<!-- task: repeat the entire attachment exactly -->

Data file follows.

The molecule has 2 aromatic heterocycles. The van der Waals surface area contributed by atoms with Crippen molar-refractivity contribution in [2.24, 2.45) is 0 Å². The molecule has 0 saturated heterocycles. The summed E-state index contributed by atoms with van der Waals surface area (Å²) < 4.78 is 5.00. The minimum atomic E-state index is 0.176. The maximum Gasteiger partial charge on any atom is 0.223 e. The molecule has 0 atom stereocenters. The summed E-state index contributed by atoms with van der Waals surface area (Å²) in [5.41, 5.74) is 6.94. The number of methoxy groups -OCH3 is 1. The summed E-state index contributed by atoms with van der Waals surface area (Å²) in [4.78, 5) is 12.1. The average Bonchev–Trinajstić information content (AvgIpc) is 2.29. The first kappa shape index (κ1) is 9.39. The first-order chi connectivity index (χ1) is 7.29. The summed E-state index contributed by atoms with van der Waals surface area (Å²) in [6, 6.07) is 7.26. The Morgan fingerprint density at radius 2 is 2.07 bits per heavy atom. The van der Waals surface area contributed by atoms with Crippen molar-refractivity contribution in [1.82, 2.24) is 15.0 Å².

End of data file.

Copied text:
The molecule has 2 aromatic heterocycles. The van der Waals surface area contributed by atoms with Crippen molar-refractivity contribution in [2.24, 2.45) is 0 Å². The molecule has 0 saturated heterocycles. The summed E-state index contributed by atoms with van der Waals surface area (Å²) < 4.78 is 5.00. The minimum atomic E-state index is 0.176. The maximum Gasteiger partial charge on any atom is 0.223 e. The molecule has 0 atom stereocenters. The summed E-state index contributed by atoms with van der Waals surface area (Å²) in [5.41, 5.74) is 6.94. The number of methoxy groups -OCH3 is 1. The summed E-state index contributed by atoms with van der Waals surface area (Å²) in [4.78, 5) is 12.1. The average Bonchev–Trinajstić information content (AvgIpc) is 2.29. The first kappa shape index (κ1) is 9.39. The first-order chi connectivity index (χ1) is 7.29. The summed E-state index contributed by atoms with van der Waals surface area (Å²) in [6, 6.07) is 7.26. The Morgan fingerprint density at radius 2 is 2.07 bits per heavy atom. The van der Waals surface area contributed by atoms with Crippen molar-refractivity contribution in [1.82, 2.24) is 15.0 Å².